When you think of the Internet of Things (IoT), smart devices such as wearables, home assistants, and smart thermostats come to mind. You probably don’t think of a device that monitors soil conditions in a vineyard.
While the consumer market for IoT, the Internet of Things, gets much attention, the industrial sector of IoT, the Industrial Internet of Things (IIoT), is growing just as fast with diverse applications for businesses. IIoT refers to the connection of machines and sensors in industries such as manufacturing, energy, oil, transportation and agriculture, and the market for IIoT is expected to reach $500 billion by 2020.
These industries often involve critical infrastructure whose operations are vital to society. So while an IoT device such as a smartwatch can relay data that is helpful to you, an IIoT product for an energy grid relays data that is crucial to a city or region’s power supply.
IIoT solutions help improve connectivity, efficiency, scalability, cost savings, and data speed for industrial organizations. These applications can lead to better predictive maintenance, improved safety, as well as better operational efficiencies.
How Edge Computing Empowers the IIoT
Most businesses have migrated their operations to the Cloud over the past several years; 95 percent of enterprise businesses use some form of cloud computing. While the Cloud provides benefits such as flexibility and cost savings, in the age of IoT, this can be insufficient for enterprises.
Computers are collecting more data than ever. Billions of IoT devices aggregate 400 zettabytes of data and send it to cloud servers where the data is processed and analyzed. In an industrial environment, the influx of data creates three key problems:
- There is a ton of data to analyze, and much of it is irrelevant to operations. This creates backhaul traffic to the central repository, and businesses end up paying for storage they don’t need.
- The time it takes to send data to cloud servers is crucial in some industrial applications. The difference between seconds vs. milliseconds can be vital.
- Sending data to the cloud and retrieving that data, such as downloading video, can be costly.
That’s where edge computing comes in. Edge computing moves data analysis and services away from a centralized server and enables analysis to occur at the source of data collection. So instead of an IIoT application collecting information and sending it across trafficked routes to a data center or cloud server, it filters out viable data and analyzes it on the spot in real-time.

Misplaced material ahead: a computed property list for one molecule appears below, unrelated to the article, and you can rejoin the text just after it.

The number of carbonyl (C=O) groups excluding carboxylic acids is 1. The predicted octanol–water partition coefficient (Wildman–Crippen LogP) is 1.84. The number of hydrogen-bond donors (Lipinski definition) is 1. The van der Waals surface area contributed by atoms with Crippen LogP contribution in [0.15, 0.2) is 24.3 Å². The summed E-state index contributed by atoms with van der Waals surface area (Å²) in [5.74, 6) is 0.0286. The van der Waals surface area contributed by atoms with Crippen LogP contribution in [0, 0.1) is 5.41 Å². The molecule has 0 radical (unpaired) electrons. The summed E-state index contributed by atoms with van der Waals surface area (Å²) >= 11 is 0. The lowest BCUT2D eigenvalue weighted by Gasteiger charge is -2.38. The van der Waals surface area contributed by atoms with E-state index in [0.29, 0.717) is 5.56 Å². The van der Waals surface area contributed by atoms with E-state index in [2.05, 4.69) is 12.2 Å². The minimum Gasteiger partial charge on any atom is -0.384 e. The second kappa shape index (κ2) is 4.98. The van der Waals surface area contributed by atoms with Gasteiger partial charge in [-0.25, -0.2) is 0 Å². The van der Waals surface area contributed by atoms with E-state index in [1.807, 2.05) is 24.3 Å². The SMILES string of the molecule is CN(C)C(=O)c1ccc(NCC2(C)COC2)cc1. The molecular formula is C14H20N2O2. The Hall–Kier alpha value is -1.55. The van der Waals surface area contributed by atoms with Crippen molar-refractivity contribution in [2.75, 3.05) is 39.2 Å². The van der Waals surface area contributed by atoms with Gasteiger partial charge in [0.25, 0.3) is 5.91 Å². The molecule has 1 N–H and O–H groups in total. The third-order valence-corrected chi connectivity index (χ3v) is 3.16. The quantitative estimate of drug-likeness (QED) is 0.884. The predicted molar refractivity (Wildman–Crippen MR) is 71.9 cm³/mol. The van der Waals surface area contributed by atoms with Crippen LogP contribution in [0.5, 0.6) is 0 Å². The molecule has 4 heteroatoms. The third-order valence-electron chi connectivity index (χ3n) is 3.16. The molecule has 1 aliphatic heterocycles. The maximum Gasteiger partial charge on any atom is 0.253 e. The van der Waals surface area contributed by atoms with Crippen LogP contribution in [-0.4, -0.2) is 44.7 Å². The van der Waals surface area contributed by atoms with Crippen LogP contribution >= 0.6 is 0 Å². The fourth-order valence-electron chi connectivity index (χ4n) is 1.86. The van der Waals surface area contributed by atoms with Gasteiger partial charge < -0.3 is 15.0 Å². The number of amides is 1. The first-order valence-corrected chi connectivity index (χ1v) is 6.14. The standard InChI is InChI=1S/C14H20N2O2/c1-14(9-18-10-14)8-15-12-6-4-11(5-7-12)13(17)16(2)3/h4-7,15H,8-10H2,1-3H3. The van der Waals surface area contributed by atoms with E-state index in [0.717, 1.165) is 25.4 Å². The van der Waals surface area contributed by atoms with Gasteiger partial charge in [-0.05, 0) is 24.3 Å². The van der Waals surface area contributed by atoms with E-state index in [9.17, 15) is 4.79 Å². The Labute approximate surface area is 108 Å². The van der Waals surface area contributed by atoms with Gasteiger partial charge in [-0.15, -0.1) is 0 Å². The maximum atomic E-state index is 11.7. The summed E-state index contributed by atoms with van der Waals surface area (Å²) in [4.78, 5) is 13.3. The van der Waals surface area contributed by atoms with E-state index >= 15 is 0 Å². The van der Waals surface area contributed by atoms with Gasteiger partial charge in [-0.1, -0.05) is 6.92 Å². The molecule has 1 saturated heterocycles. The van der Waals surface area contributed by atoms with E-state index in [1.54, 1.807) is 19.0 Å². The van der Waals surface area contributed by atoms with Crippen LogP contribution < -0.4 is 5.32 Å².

Being able to analyze data at the edge is critical because it improves the speed of analysis and decision-making. In industrial environments, milliseconds count.
For example, in a manufacturing environment, sensors collect massive amounts of data on machine operations. Instead of sending the data to a server for processing, edge computing can analyze the data, pinpoint any issues immediately and avoid a potential catastrophe.
This technology has helped Flowserve, a company that makes industrial pumps, valves and seals. Through a combination of sensors and machine learning, the company is able to pinpoint the root cause of problems and provide preventative maintenance and avoid plant floor shutdowns.
Taking the Cloud to the Edge
While edge computing offers advantages over cloud computing, this doesn’t mean the Cloud will be obsolete. Having a centralized location for data storage and analysis still has its benefits.
The key advantages of edge computing are processing critical information and time-sensitive data. Not all information is time-sensitive, but it still may be important to an organization. This information can still be sent to the Cloud for processing.
Self-powered edge computing expands the reach of both edge and cloud computing to places that were unreachable before.